Roster of Press Releases


The Survivors Network of those Abused by Priests

SNAP Press Release

Archbishop wants $64,000 from alleged victim

“Unprecedented” legal maneuver was filed yesterday

Man is suing Minnesota’s most prolific predator priest

And he’s trying to force Catholic officials to name other predators

But he just lost one round in court & now Neinstedt wants HIM to pay

SNAP blasts St. Paul archdiocese for “shocking and intimidating move”

Holding signs and childhood photos at a sidewalk news conference, clergy sex abuse victims will disclose an unprecedented new legal move by Minnesota’s top Catholic official to force an alleged victim to pay the archdiocese $63,000. They will also
-- blast St. Paul’s Catholic archbishop and church hierarchy for the “mean-spirited” maneuver, and
-- urge parishioners to stop donating to the church until the archbishop reverses himself.

TODAY, Wednesday, Nov. 24 at 1:00 p.m.

Outside the Catholic archdiocese headquarters, 226 Summit Avenue in St. Paul

2-4 clergy sex abuse victims who belong to a support group called SNAP, the Survivors Network of those Abused by Priests ( including a Missouri man who was molested by a priest and who is the organization’s long time executive director

In an unprecedented move, Minneapolis-St. Paul Archbishop John Neinstedt is trying to force an alleged child sex abuse victim to pay $64,000 for archdiocesan legal costs in a clergy sex abuse and cover up lawsuit. Last month, Neinstedt got a judge to toss the case out on the statute of limitations and on Monday, he formally asked the same judge to make the alleged victim give the money to the church for its legal costs.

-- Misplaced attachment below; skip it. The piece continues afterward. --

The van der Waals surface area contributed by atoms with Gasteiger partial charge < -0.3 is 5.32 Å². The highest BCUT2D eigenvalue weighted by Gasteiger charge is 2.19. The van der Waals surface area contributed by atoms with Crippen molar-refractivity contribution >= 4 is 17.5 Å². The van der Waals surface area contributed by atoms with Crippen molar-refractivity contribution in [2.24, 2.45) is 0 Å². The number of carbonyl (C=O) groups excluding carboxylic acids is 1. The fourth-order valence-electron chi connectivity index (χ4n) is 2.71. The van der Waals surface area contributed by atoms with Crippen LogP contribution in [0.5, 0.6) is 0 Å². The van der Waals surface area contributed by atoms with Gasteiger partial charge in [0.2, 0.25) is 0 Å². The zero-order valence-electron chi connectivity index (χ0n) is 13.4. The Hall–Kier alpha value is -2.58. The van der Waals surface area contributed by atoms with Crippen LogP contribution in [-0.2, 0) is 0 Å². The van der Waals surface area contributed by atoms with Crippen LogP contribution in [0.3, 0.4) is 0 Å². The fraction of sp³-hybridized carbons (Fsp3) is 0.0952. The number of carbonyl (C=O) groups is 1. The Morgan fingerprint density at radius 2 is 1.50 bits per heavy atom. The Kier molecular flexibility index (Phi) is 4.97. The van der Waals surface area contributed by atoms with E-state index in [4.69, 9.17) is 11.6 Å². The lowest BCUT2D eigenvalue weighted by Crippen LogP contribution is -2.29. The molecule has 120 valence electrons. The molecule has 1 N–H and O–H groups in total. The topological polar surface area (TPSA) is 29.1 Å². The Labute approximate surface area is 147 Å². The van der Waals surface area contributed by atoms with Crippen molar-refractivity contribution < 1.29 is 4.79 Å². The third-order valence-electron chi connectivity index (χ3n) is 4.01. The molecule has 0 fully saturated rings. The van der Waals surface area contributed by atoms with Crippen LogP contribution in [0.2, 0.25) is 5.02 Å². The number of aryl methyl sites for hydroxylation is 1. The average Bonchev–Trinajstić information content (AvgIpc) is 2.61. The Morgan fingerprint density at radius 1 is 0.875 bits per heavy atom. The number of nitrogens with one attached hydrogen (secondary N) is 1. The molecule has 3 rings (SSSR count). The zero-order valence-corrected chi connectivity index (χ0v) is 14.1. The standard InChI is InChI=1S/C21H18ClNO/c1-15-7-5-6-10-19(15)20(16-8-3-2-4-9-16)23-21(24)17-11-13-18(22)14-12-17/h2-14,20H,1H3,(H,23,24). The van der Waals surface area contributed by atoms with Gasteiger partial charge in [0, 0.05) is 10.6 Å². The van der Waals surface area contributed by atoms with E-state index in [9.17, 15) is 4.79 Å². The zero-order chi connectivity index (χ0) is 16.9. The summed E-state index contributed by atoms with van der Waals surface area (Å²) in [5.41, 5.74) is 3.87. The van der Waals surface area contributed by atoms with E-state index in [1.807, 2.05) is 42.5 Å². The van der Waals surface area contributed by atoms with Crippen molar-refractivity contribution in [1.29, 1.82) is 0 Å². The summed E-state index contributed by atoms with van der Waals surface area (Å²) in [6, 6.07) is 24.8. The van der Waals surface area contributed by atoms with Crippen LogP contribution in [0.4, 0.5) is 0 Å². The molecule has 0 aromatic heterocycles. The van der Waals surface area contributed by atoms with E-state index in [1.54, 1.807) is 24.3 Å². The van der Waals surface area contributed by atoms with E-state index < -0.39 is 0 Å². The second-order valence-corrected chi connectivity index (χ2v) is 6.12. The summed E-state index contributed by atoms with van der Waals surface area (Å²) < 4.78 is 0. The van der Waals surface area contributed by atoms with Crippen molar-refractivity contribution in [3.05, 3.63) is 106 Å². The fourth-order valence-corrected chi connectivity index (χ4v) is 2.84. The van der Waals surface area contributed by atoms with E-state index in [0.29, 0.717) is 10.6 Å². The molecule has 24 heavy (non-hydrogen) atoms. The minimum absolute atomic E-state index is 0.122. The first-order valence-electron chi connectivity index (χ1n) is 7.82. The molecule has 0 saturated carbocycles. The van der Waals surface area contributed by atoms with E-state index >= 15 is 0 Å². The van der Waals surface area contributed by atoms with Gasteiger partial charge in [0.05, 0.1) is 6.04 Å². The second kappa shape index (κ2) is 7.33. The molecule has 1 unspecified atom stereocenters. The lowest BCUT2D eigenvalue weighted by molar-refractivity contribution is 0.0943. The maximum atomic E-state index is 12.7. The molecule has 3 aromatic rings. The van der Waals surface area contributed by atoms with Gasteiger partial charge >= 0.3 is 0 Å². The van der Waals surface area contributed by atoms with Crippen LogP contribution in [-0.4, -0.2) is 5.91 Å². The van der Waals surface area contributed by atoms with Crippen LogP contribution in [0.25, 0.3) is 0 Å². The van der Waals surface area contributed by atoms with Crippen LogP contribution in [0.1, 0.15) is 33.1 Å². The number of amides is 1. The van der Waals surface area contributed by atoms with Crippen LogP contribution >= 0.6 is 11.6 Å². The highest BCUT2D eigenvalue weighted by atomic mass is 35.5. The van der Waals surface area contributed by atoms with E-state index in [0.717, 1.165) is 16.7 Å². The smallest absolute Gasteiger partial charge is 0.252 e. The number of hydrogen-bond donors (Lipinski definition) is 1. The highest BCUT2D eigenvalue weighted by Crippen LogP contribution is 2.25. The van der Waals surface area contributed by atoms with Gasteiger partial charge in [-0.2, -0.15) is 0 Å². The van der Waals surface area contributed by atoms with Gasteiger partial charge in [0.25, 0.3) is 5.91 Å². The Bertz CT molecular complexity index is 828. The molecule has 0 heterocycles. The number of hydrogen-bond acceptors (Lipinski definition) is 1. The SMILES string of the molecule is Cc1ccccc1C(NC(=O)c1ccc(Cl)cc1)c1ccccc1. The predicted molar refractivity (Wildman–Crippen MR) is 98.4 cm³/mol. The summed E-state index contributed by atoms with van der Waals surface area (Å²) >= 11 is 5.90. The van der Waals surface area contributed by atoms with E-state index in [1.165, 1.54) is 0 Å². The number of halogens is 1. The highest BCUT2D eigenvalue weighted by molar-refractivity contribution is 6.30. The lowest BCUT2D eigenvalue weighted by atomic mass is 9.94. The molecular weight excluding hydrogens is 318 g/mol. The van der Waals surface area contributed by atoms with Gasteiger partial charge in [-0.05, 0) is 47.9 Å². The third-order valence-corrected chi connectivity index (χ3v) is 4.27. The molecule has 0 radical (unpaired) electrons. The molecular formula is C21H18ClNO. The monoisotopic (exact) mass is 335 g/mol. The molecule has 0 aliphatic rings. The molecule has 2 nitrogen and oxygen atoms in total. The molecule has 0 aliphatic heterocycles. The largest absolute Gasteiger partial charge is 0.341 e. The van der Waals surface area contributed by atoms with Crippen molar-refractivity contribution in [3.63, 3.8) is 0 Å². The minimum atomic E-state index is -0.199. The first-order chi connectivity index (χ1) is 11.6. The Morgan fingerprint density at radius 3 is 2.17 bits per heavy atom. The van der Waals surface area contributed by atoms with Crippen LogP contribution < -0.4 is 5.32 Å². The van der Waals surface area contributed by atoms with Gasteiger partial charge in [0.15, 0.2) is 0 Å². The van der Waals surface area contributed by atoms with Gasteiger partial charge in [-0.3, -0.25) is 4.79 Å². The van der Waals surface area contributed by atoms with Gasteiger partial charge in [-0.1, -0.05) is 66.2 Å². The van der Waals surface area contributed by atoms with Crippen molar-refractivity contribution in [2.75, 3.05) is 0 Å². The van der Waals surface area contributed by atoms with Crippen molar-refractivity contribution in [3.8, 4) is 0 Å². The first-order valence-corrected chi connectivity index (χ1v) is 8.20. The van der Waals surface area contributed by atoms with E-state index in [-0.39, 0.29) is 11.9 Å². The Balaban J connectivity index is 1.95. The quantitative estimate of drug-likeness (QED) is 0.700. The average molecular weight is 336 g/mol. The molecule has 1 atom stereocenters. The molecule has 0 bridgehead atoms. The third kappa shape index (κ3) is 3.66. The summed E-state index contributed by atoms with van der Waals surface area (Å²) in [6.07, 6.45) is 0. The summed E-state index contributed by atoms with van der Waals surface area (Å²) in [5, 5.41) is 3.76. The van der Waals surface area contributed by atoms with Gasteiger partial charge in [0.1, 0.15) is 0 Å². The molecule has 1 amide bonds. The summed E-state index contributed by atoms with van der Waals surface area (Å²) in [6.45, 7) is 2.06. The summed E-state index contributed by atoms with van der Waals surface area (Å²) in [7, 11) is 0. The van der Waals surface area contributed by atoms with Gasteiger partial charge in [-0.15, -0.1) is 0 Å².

Victims decry the highly unusual tactic, calling it “mean-spirited” and “designed to intimidate others.”

The case accuses Minnesota’s most prolific predator priest, Fr. Thomas Paul Adamson, of molesting a boy in the 1980s at Risen Savior parish in Apple Valley. (Adamson faces at least dozen accusers, most of whom have sued and settled.) According to the lawsuit, church officials were told as early as 1963 about Adamson’s crimes. Yet they kept quietly transferring him from parish to parish without warning church members.

The civil case, filed in 2006, charges top church staff with fraud and seeks to publicly expose the names of other child molesting archdiocesan clerics.

In October, Judge Gregg Johnson sided with the archdiocese in October and tossed out the case. The victim is now appealing Johnson’s decision.

SNAP feels Neinstedt is trying to punish this victim for trying to discover and disclose the identities of other local predator priests. And they believe Neinstedt is trying to intimidate other victims from coming forward. The group is appalled that Neinstedt is using such “scorched –earth legal tactics” against an alleged victim of a “proven predator” about whom church officials had repeatedly, for years, been warned.

The organization also believes it’s immoral for a bishop to “exploit legal technicalities” and says that Neinstedt should “fight on the merits” if he believes Adamson did not, in fact, sexually assault this boy.

According to (where a photo of Adamson can be found), “Experts say he may have abused as many as 100 boys.” In 1990, in Minnesota’s first pedophile priest trial, a jury awarded one of Adamson’s victims $3.5 million (later reduced to $1 million). Defendants included the archdiocese and the Winona diocese.

Adamson was born in 1933 and grew up in Byron, MN. Ordained in 1958, he worked in numerous Minnesota towns including Winona, Adrian, Rochester, Albert Lea, Wykoff, Fountain, Caledonia, Hammond, St. Paul Park, Columbia Heights. He has lived most recently in Eau Claire, WI.

The victim in the case, John Doe 76c, is now in his 40s and will NOT be present at the news conference. He is represented by St. Paul attorney Jeff Anderson (651 227 9990, 612 817 8665 cell).

David Clohessy 314 566 9790, [email protected], Barbara Dorris 314 503 0003, [email protected]

Survivors Network of those Abused by Priests